In 1942, the final version of the Panzer III, the Ausf. N, was created with a 75-millimetre (2.95 in) KwK 37 L/24 cannon, the same short-barreled low-velocity gun used for the initial models of the Panzer IV and designed for anti-infantry and close-support work. For defensive purposes, the Ausf. N was equipped with rounds of HEAT ammunition that could penetrate 70 to 100 millimetres (2.76 to 3.94 in) of armour depending on the round's variant, but these were strictly used for self-defence.
The Japanese government bought two Panzer IIIs from their German allies during the war (one 50 mm and one 75 mm). Purportedly this was for reverse engineering purposes, since Japan put more emphasis on the development of new military aircraft and naval technology and had been dependent on European influence in designing new tanks. By the time the vehicles were delivered, the Panzer III's technology was obsolete.
The Panzer III Ausf. A through C had 15 mm (0.59 in) of rolled homogeneous armour on all sides with 10 mm (0.39 in) on the top and 5 mm (0.20 in) on the bottom. This was quickly determined to be insufficient, and was upgraded to 30 mm (1.18 in) on the front, sides and rear in the Ausf. D, E, F, and G models, with the H model having a second 30 mm (1.18 in) layer of face-hardened steel applied to the front and rear hull. The Ausf. J model had a solid 50 mm (1.97 in) plate on the front and rear, while the Ausf. J¹, L, and M models had an additional layer of offset 20 mm (0.79 in) homogeneous steel plate on the front hull and turret, with the M model having an additional 5 mm (0.20 in) Schürzen spaced armour on the hull sides, and 8 mm (0.31 in) on the turret sides and rear. This additional frontal armor gave the Panzer III frontal protection from many light and medium Allied and Soviet anti-tank guns at all but close ranges. However, the sides were still vulnerable to many enemy weapons, including anti-tank rifles at close ranges.
The Panzer III was intended to fight other tanks; in the initial design stage a 50-millimetre (1.97 in) gun was specified. However, the infantry at the time were being equipped with the 37-millimetre (1.46 in) PaK 36, and it was thought that, in the interest of standardization, the tanks should carry the same armament. As a compromise, the turret ring was made large enough to accommodate a 50-millimetre (1.97 in) gun should a future upgrade be required. This single decision later assured the Panzer III a prolonged life in the German Army.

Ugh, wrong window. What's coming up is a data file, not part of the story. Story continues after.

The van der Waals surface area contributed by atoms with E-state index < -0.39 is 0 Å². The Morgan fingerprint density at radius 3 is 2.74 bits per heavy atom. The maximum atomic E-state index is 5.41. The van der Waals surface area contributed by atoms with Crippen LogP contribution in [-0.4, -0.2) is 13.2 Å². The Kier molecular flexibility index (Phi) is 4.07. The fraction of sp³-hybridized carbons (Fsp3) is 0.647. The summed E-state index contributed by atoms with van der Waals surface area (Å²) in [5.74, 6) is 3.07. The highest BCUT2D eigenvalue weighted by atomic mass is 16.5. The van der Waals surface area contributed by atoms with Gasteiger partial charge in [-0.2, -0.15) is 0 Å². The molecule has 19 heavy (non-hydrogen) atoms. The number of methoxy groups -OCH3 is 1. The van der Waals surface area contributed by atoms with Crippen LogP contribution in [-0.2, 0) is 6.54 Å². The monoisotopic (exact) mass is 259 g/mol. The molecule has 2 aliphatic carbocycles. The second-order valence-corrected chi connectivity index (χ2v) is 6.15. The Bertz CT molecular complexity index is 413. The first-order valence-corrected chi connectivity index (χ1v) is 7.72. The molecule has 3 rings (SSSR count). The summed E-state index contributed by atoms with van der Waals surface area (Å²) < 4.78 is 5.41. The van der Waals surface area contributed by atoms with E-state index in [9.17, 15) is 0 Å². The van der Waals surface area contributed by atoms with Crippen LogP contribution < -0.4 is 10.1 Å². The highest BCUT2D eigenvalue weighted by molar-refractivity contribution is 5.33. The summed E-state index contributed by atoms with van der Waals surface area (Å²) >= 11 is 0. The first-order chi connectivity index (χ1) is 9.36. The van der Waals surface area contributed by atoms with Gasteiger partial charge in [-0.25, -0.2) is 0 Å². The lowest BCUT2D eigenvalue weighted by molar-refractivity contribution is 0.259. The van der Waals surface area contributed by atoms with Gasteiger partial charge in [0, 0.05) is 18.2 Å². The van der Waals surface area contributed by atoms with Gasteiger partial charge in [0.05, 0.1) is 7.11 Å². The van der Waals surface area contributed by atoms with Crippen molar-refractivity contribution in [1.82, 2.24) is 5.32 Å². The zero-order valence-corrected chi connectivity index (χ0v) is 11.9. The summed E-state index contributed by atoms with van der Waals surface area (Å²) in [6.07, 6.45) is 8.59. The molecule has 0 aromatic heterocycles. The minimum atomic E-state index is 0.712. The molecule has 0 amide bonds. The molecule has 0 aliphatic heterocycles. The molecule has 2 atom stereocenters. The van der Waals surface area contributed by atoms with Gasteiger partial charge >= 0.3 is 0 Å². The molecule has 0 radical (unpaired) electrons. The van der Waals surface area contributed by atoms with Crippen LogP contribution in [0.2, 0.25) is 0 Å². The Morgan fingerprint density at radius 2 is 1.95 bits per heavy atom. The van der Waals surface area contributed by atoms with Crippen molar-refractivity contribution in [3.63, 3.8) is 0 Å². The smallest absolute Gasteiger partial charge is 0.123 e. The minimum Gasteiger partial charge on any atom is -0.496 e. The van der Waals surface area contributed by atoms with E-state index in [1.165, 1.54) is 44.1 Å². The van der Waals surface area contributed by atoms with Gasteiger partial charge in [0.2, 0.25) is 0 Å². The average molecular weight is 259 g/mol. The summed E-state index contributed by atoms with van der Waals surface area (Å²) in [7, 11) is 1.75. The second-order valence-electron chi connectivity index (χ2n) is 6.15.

The Ausf. A to early Ausf. G were equipped with a 3.7 cm KwK 36 L/45, which proved adequate during the campaigns of 1939 and 1940. In response to increasingly better armed and armored opponents, the later Ausf. F to Ausf. J were upgraded with the 5 cm KwK 38 L/42, and the Ausf. J¹ to M with the longer 5 cm KwK 39 L/60 gun.
By 1942, the Panzer IV was becoming Germany's main medium tank because of its better upgrade potential. The Panzer III remained in production as a close support vehicle. The Ausf. N model mounted a low-velocity 7.5 cm KwK 37 L/24 gun - these guns had originally been fitted to older Panzer IV Ausf A to F1 models and had been placed in storage when those tanks had also been up armed to longer versions of the 75 mm gun.
All early models up to and including the Ausf. G had two 7.92-millimetre (0.31 in) MG 34 machine guns mounted coaxially with the 37 mm main gun and a similar weapon in a hull mount. Models from the Ausf. F and later, upgraded or built with a 5 or 7.5 cm main gun, had a single coaxial MG 34 and the hull MG34.
The Panzer III Ausf. A through D were powered by a 250 PS (184 kW), 12-cylinder Maybach HL108 TR engine, giving a top speed of 35 km/h (22 mph). All later models were powered by the 300 PS (221 kW), 12-cylinder Maybach HL 120 TRM engine. Regulated top speed varied, depending on the transmission and weight, but was around 40 km/h (25 mph).
The fuel capacity was 300 l (79 US gal) in Ausf A-D, 310 l (82 US gal) in Ausf. E-G and 320 l (85 US gal) in all later models. Road range on the main tank was 165 km (103 mi) in Ausf. A-J; the heavier later models had a reduced range of 155 km (96 mi). Cross-country range was 95 km (59 mi) in all versions.
The Panzer III was used in the German campaigns in Poland, in France, in the Soviet Union, and in North Africa. Many were still in combat service against Western Allied forces in 1944-1945: at Anzio in Italy,in Normandy, and in Operation Market Garden in the Netherlands. A sizeable number of Panzer IIIs also remained as armored reserves in German-occupied Norway and some saw action, alongside Panzer IVs, in the Lapland War against Finland in the fall of 1944.
In both the Polish and French campaigns, the Panzer III formed a small part of the German armoured forces. Only a few hundred Panzer III Ausf. As to Fs were available in these two campaigns, with most being armed with the 37-millimetre (1.46 in) main gun. They were the best medium tank available to the German military at the period of time.